A Land So Remote: Religious art of New Mexico, 1780-1907

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Red Crane Books, 2001 - Art - 273 pages

Volume 2 of A Land So Remote elegantly illustrates the development of religious art in northern New Mexico during an active period of over 125 years. To sustain their faith when they came to the New World, the Spanish relied on santos, visual representations of saints, to alleviate their loneliness and enrich their lives. The result is a uniquely American art that embodies the religious spirit and aspirations of New Mexico's Spanish immigrants, whose enduring faith helped them cope with the rigors of a harsh and dangerous frontier life. With roots in Spanish baroque style, the pieces illustrated in this book played an important role in church, community, and family. Many of these rare and beautiful works of art have never been published. With hundreds of color photographs of works from four museums and numerous private collections, A Land So Remote is vital to any art library and as a reference for collectors.

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A land so remote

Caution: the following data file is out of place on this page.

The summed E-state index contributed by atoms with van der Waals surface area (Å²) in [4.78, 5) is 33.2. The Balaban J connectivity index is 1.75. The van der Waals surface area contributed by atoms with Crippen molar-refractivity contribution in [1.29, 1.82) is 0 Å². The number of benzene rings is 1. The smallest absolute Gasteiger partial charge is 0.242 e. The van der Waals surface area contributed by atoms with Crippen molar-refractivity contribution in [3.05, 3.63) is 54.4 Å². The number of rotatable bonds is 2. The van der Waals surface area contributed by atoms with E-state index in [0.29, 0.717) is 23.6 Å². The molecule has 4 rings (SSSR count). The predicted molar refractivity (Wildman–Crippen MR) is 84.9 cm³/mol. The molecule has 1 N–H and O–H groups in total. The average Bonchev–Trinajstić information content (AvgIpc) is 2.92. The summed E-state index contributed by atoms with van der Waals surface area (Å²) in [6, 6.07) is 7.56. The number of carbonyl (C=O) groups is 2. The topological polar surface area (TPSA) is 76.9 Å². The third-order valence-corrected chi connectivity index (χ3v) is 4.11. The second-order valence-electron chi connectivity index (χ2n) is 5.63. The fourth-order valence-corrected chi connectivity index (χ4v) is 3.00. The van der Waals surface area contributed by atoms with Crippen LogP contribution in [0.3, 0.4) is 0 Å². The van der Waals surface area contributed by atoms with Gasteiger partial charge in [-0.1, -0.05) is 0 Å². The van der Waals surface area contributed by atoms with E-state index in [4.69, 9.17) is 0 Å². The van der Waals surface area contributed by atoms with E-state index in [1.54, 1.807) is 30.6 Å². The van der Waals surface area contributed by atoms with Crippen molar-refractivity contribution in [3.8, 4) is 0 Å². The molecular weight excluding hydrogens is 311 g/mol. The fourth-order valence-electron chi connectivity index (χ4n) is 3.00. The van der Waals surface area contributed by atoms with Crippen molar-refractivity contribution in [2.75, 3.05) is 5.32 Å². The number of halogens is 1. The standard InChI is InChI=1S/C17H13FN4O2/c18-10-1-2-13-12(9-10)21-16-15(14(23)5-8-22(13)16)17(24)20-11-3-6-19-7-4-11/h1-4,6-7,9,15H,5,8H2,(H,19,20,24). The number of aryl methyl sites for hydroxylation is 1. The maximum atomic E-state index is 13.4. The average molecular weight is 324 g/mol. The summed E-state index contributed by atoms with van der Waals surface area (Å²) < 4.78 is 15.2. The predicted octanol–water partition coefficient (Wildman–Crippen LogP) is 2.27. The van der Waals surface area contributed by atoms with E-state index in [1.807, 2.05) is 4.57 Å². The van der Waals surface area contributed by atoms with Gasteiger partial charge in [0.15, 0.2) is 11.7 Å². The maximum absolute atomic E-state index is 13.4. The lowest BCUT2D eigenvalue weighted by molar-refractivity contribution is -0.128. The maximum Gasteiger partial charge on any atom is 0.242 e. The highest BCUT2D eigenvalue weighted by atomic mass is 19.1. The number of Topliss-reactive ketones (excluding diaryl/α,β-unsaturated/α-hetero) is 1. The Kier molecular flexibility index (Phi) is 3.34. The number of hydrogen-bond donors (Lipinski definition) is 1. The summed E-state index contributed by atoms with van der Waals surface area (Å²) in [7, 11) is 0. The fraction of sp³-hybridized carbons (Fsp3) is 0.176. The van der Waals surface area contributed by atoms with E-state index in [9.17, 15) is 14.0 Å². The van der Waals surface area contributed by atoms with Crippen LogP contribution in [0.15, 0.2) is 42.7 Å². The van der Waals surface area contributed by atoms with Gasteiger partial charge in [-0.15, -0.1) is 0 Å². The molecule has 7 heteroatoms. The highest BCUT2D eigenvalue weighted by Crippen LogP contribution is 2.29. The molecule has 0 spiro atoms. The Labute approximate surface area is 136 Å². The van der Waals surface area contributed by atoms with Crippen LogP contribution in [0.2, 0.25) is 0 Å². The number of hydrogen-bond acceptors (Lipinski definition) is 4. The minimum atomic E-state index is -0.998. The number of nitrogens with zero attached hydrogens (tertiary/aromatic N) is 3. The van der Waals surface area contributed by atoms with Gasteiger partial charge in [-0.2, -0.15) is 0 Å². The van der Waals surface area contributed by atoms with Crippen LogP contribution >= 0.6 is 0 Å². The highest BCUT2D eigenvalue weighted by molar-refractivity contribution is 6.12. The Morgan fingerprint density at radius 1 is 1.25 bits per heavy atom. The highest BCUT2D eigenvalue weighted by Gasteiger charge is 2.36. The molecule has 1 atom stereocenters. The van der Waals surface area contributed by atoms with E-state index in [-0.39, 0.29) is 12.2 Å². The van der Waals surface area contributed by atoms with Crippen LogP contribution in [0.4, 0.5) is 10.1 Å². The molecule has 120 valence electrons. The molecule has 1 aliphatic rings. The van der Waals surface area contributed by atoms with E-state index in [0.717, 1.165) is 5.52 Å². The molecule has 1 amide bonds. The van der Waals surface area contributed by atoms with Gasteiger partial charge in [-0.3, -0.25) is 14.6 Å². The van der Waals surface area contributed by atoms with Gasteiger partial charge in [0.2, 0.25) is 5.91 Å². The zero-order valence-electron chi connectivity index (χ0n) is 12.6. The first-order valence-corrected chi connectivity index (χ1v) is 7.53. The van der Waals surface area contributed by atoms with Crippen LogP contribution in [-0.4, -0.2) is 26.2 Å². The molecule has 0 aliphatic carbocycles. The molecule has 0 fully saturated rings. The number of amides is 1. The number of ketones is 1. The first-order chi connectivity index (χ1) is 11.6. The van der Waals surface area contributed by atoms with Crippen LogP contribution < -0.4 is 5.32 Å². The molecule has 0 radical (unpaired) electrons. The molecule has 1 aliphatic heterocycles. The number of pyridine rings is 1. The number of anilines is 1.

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During the 19th century, the fervent gratitude New Mexicans felt for their deliverance from the difficulties of frontier life gave birth to a marvelous and exciting period of religious art, explored ... Read full review

A land so remote

User Review  - Not Available - Book Verdict

During the 19th century, the fervent gratitude New Mexicans felt for their deliverance from the difficulties of frontier life gave birth to a marvelous and exciting period of religious art, explored ... Read full review

Contents

Jose Aragon Followers
289
The Santo Nino Santero
379
The School of the Quill
407
Copyright

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About the author (2001)

Larry Frank studied medieval art in Paris. Upon returning to the United States, he found that the counterpart that continued the tradition for him was the linear and stylized design of santos. He was a collector of santos for thirty-five years and was considered a leading authority on the subject.

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